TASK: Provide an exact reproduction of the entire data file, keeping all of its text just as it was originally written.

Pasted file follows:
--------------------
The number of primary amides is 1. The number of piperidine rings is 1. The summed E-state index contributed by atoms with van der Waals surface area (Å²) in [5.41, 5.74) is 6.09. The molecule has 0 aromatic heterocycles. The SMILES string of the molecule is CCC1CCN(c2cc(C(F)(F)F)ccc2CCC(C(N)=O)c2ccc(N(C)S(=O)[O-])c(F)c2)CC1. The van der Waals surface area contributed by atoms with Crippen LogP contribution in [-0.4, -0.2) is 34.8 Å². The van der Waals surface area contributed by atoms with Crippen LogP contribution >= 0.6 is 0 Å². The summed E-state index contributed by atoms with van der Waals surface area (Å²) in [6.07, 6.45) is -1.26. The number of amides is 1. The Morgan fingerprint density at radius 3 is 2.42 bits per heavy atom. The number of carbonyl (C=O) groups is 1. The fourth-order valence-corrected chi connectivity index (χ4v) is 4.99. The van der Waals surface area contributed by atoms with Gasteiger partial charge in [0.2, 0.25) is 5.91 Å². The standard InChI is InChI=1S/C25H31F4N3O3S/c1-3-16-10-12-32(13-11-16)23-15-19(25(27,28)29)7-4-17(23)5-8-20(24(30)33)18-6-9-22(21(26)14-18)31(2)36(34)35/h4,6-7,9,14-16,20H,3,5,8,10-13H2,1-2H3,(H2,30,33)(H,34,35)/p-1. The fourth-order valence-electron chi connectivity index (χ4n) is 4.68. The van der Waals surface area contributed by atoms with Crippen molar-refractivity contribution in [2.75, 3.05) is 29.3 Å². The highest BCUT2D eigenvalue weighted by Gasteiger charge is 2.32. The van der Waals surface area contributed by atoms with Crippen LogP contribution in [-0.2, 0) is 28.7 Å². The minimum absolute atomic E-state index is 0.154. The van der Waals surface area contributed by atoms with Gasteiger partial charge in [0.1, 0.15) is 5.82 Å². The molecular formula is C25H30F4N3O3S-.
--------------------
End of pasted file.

The number of primary amides is 1. The number of piperidine rings is 1. The summed E-state index contributed by atoms with van der Waals surface area (Å²) in [5.41, 5.74) is 6.09. The molecule has 0 aromatic heterocycles. The SMILES string of the molecule is CCC1CCN(c2cc(C(F)(F)F)ccc2CCC(C(N)=O)c2ccc(N(C)S(=O)[O-])c(F)c2)CC1. The van der Waals surface area contributed by atoms with Crippen LogP contribution in [-0.4, -0.2) is 34.8 Å². The van der Waals surface area contributed by atoms with Crippen LogP contribution >= 0.6 is 0 Å². The summed E-state index contributed by atoms with van der Waals surface area (Å²) in [6.07, 6.45) is -1.26. The number of amides is 1. The Morgan fingerprint density at radius 3 is 2.42 bits per heavy atom. The number of carbonyl (C=O) groups is 1. The fourth-order valence-corrected chi connectivity index (χ4v) is 4.99. The van der Waals surface area contributed by atoms with Gasteiger partial charge in [0.2, 0.25) is 5.91 Å². The standard InChI is InChI=1S/C25H31F4N3O3S/c1-3-16-10-12-32(13-11-16)23-15-19(25(27,28)29)7-4-17(23)5-8-20(24(30)33)18-6-9-22(21(26)14-18)31(2)36(34)35/h4,6-7,9,14-16,20H,3,5,8,10-13H2,1-2H3,(H2,30,33)(H,34,35)/p-1. The fourth-order valence-electron chi connectivity index (χ4n) is 4.68. The van der Waals surface area contributed by atoms with Crippen molar-refractivity contribution in [2.75, 3.05) is 29.3 Å². The highest BCUT2D eigenvalue weighted by Gasteiger charge is 2.32. The van der Waals surface area contributed by atoms with Crippen LogP contribution in [-0.2, 0) is 28.7 Å². The minimum absolute atomic E-state index is 0.154. The van der Waals surface area contributed by atoms with Gasteiger partial charge in [0.1, 0.15) is 5.82 Å². The molecular formula is C25H30F4N3O3S-.